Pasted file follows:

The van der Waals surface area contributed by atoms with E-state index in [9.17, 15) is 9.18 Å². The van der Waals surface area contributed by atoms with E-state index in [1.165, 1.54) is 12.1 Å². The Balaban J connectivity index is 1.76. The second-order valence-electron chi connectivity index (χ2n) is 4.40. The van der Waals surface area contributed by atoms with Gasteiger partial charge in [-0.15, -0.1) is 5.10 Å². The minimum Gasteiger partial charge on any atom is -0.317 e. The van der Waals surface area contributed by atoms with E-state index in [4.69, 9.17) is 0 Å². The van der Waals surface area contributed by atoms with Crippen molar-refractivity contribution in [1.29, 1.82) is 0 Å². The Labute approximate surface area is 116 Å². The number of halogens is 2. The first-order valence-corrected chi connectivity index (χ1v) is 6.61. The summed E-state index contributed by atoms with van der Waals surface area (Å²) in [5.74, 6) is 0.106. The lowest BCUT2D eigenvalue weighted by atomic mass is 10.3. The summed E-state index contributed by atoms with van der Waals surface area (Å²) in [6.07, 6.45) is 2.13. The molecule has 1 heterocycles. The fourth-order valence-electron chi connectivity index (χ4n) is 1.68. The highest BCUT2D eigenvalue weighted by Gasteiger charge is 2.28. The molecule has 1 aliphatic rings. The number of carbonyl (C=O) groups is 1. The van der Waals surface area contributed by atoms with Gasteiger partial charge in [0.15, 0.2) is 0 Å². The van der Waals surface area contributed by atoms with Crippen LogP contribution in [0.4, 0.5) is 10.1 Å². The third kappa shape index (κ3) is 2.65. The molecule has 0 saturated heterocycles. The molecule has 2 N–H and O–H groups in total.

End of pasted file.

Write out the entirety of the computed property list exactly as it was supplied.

The van der Waals surface area contributed by atoms with E-state index in [9.17, 15) is 9.18 Å². The van der Waals surface area contributed by atoms with E-state index in [1.165, 1.54) is 12.1 Å². The Balaban J connectivity index is 1.76. The second-order valence-electron chi connectivity index (χ2n) is 4.40. The van der Waals surface area contributed by atoms with Gasteiger partial charge in [-0.15, -0.1) is 5.10 Å². The minimum Gasteiger partial charge on any atom is -0.317 e. The van der Waals surface area contributed by atoms with E-state index in [4.69, 9.17) is 0 Å². The van der Waals surface area contributed by atoms with Crippen molar-refractivity contribution in [1.29, 1.82) is 0 Å². The Labute approximate surface area is 116 Å². The number of halogens is 2. The first-order valence-corrected chi connectivity index (χ1v) is 6.61. The summed E-state index contributed by atoms with van der Waals surface area (Å²) in [5.74, 6) is 0.106. The lowest BCUT2D eigenvalue weighted by atomic mass is 10.3. The summed E-state index contributed by atoms with van der Waals surface area (Å²) in [6.07, 6.45) is 2.13. The molecule has 1 heterocycles. The fourth-order valence-electron chi connectivity index (χ4n) is 1.68. The highest BCUT2D eigenvalue weighted by Gasteiger charge is 2.28. The molecule has 1 aliphatic rings. The number of carbonyl (C=O) groups is 1. The van der Waals surface area contributed by atoms with Gasteiger partial charge in [0.15, 0.2) is 0 Å². The van der Waals surface area contributed by atoms with Crippen LogP contribution in [0.4, 0.5) is 10.1 Å². The third kappa shape index (κ3) is 2.65. The molecule has 0 saturated heterocycles. The molecule has 2 N–H and O–H groups in total.